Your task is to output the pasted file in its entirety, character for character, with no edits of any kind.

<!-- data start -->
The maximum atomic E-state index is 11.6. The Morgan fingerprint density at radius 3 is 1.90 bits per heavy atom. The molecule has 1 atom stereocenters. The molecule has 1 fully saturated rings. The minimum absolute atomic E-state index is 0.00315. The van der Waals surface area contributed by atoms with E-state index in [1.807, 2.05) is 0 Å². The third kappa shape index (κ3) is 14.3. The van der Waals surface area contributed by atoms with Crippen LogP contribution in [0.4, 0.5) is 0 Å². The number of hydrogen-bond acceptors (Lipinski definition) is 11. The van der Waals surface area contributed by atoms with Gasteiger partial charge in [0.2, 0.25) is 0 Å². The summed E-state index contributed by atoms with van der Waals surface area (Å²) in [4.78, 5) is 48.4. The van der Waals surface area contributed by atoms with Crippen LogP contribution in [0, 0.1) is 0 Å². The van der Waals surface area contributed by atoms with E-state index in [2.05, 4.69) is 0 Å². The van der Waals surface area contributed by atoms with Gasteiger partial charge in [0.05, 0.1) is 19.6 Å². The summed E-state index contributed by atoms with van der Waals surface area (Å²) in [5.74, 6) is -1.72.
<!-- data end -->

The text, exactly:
The maximum atomic E-state index is 11.6. The Morgan fingerprint density at radius 3 is 1.90 bits per heavy atom. The molecule has 1 atom stereocenters. The molecule has 1 fully saturated rings. The minimum absolute atomic E-state index is 0.00315. The van der Waals surface area contributed by atoms with E-state index in [1.807, 2.05) is 0 Å². The third kappa shape index (κ3) is 14.3. The van der Waals surface area contributed by atoms with Crippen LogP contribution in [0.4, 0.5) is 0 Å². The number of hydrogen-bond acceptors (Lipinski definition) is 11. The van der Waals surface area contributed by atoms with Gasteiger partial charge in [0.2, 0.25) is 0 Å². The summed E-state index contributed by atoms with van der Waals surface area (Å²) in [4.78, 5) is 48.4. The van der Waals surface area contributed by atoms with Crippen LogP contribution in [0, 0.1) is 0 Å². The van der Waals surface area contributed by atoms with E-state index in [2.05, 4.69) is 0 Å². The van der Waals surface area contributed by atoms with Gasteiger partial charge in [0.05, 0.1) is 19.6 Å². The summed E-state index contributed by atoms with van der Waals surface area (Å²) in [5.74, 6) is -1.72.